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It’s an Easter holiday in Vienna and the streets are, if you’ll permit the cliché, silent as the grave. The Vienna Universities are on a two-week extended break for the Easter Holiday. Without the climate and absent a fine, warm beach, the Viennese lack the traditional American Spring Break festivities, which elevates them in some respect over the pure Sodom and Gomorrah horror show typical of our spring sabbatical. No break in March, just lots of grey days and a spot of sunshine before April, and then 14 days of school-free euphoria that empties the dormitories by the first Saturday. Of course, Webster is a good-old fashioned patriotic school, and our students linger behind, along with the stragglers from the local institutions, too poor or too far from home (or both) to bother heading back. So the halls are particularly silent and the shops are closed for a few extra days and half the population seems to vanish overnight. Maybe they just bunker down for a fortnight and drink heavy German beer and eat until they fall asleep, only to wake in the morning and gorge again.

Maybe they do it with their whole families, camped for two weeks in a single gathering like an old-fashioned European shindig without enough provisions for a ground war in Asia and sleeping bags right off the dining room. I have no idea, these are just the speculations, as I’ve not yet consumed enough beer to go randomly barging into the homes of the locals and inquire about cultural nuisances. But the stores are all closed so you figure they must have saved the food to prepare for whatever efficient, sulky German festivities are taking place in those spacious apartments they all live in.

So you meander outside for a smoke and imagine where everybody is that you normally see in this neighborhood. Like a proper low-income area, there is no official silence on the streets at any point. There’s always some strange local with a scowl meandering one way or the other down the sidewalk, a car zipping by with comforting regularity, and the tram gliding around the bend silently with a cross-section of late night weirdos and strangely dressed teenagers. But on Easter, everybody evaporates, and on today — the Monday after, a state holiday — the city kind of groans down into 2nd gear, showing its age and heaving from the normal pace of the populace. Much less stimulus on these days, and you start to look around more than normal, because you can suddenly see the little details.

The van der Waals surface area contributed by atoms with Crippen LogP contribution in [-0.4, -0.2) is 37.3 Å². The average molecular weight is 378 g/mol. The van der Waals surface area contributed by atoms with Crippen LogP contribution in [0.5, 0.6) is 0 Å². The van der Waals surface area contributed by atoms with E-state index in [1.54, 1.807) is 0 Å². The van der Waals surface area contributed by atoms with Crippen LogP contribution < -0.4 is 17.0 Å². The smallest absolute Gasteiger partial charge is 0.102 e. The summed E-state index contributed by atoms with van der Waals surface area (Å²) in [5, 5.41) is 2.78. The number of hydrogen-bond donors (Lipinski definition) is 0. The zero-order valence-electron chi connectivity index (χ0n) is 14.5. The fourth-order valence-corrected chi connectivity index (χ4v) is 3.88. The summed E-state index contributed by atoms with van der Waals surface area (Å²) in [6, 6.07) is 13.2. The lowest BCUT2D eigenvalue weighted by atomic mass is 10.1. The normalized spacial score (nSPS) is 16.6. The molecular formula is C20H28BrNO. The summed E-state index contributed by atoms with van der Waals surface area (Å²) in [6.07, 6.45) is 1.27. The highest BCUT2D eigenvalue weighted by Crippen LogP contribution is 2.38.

You notice all the graffiti in any part of town, and you notice the pigeons, which surly must outnumber the Austrians 2-1, if my study is accurate. You notice how the air is thin and cold and has that familiar wet pinch of any breeze that blows near a large body of freshwater.

You notice that there are lots of trees and shrubs and bushes, but few patches of grass save for the obligatory sidings around the churches. Sure, the parks are all grass but the city itself, where the population lives and breathes, is a veritable cocoon of concrete, marble, glass, steel, asphalt, lime, granite and brick. Everything is hard surfaces and reflections. Other than the afternoon hours, this creates spots of shade during the morning or evening hours. You’ll be walking for a mile in the sun with a cool breeze on your chest before rounding a turn where the sun is blocked out and the alley narrows and funnels that breeze into a hellish wind that numbs your face and pushes you into your own chest. Turn a corner and the entire climate can shift; an unpredictable problem in this kind of place.

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